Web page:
TrialAssure discounts pricing for academics: ‘It is crucial for universities to get it right’
TrialAssure Academic Pricing (TAP) provides the company’s clinical trial registration and disclosure reporting application at a discounted price. The offering enables sponsors and academic researchers to manage the disclosure process, including registry assessments, validation and quality checks, review cycles, approvals, as well as comments from regulatory authorities.
“In an academic setting, it can be more difficult to obtain public-ready information from investigators and other contributors to the study. When a study completes, the primary focus is on analyzing results and getting published, with transparency obligations often taking a back seat,” Zach Weingarden, product solutions manager, TrialAssure, told us.
Between pharmaceutical companies and universities, Weingarden said the penalties are viewed differently.
He explained, “For pharma companies, there is the potential of fines of up to $10,000/day and the general poor stigma of being non-compliant or not transparent is bad for the company’s image. While that is also true for universities, the bigger issue is that most leading scientific journals require clinical trial disclosures be up-to-date or they will refuse to publish any of the results.”
Additionally, the National Institutes of Health (NIH) can withhold funding for other studies.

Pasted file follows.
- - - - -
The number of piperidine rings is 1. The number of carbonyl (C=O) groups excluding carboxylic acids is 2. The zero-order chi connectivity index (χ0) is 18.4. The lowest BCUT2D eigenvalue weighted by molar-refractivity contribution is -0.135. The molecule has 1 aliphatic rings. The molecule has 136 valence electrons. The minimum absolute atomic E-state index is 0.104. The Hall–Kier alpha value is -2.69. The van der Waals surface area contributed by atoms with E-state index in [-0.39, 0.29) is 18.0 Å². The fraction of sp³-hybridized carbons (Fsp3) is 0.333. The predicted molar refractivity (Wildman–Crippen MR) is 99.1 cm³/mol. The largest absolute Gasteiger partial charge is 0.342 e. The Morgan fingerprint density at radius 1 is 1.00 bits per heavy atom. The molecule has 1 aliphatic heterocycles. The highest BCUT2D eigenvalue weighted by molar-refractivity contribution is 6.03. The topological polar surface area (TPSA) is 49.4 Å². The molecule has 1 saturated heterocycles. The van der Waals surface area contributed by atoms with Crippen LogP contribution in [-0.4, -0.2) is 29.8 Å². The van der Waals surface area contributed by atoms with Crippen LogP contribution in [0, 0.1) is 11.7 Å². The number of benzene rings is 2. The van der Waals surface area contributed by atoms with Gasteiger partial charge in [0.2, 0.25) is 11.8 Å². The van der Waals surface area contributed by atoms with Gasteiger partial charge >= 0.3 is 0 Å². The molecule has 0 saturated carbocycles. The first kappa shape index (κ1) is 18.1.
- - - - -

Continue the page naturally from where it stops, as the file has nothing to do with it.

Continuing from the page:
“These two areas are much more impactful for continued funding and research at the academic level, so it is crucial for universities to get it right,” added Weingarden.
Only 11% of universities post clinical trial results to the European Clinical Trial Register (EUCTR) within the required timeframe, according to a report published in The BMJ.
Clamping down on compliance, the Chair of the Science and Technology Select Committee, Norman Lamb MP, recently wrote to more than forty UK universities. The committee plans to question institutions later this year following a debrief with AllTrials, which will be monitoring compliance.
In the US, a study in BMC Medicine found that approximately 35% of universities have a policy addressing clinical trial results reporting and 74% do not have electronic transparency system to manage reporting.